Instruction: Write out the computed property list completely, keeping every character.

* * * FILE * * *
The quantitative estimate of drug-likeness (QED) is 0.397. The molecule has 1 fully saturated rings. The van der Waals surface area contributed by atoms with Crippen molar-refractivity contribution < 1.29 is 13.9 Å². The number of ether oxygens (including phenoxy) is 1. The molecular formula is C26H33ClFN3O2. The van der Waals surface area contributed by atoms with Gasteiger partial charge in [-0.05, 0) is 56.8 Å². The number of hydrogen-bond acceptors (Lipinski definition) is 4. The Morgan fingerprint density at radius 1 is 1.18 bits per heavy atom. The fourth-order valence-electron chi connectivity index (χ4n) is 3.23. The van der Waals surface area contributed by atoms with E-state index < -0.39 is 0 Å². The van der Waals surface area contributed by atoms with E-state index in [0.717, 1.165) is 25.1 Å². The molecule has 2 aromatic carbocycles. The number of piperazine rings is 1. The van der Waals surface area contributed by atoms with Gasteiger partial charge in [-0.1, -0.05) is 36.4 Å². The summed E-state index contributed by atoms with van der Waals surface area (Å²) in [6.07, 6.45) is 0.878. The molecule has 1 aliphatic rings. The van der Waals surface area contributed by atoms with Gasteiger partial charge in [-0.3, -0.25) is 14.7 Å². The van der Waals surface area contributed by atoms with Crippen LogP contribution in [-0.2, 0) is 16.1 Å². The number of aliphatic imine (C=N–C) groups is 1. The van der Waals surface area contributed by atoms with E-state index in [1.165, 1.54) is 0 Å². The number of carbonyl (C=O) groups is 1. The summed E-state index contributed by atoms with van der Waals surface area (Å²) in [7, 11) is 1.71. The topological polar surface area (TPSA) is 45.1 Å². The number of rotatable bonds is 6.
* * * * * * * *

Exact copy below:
The quantitative estimate of drug-likeness (QED) is 0.397. The molecule has 1 fully saturated rings. The van der Waals surface area contributed by atoms with Crippen molar-refractivity contribution < 1.29 is 13.9 Å². The number of ether oxygens (including phenoxy) is 1. The molecular formula is C26H33ClFN3O2. The van der Waals surface area contributed by atoms with Gasteiger partial charge in [-0.05, 0) is 56.8 Å². The number of hydrogen-bond acceptors (Lipinski definition) is 4. The Morgan fingerprint density at radius 1 is 1.18 bits per heavy atom. The fourth-order valence-electron chi connectivity index (χ4n) is 3.23. The van der Waals surface area contributed by atoms with E-state index < -0.39 is 0 Å². The van der Waals surface area contributed by atoms with E-state index in [0.717, 1.165) is 25.1 Å². The molecule has 2 aromatic carbocycles. The number of piperazine rings is 1. The van der Waals surface area contributed by atoms with Gasteiger partial charge in [-0.1, -0.05) is 36.4 Å². The summed E-state index contributed by atoms with van der Waals surface area (Å²) in [6.07, 6.45) is 0.878. The molecule has 1 aliphatic rings. The van der Waals surface area contributed by atoms with Gasteiger partial charge in [-0.3, -0.25) is 14.7 Å². The van der Waals surface area contributed by atoms with Crippen LogP contribution in [-0.2, 0) is 16.1 Å². The number of aliphatic imine (C=N–C) groups is 1. The van der Waals surface area contributed by atoms with E-state index in [1.165, 1.54) is 0 Å². The number of carbonyl (C=O) groups is 1. The summed E-state index contributed by atoms with van der Waals surface area (Å²) in [7, 11) is 1.71. The topological polar surface area (TPSA) is 45.1 Å². The number of rotatable bonds is 6.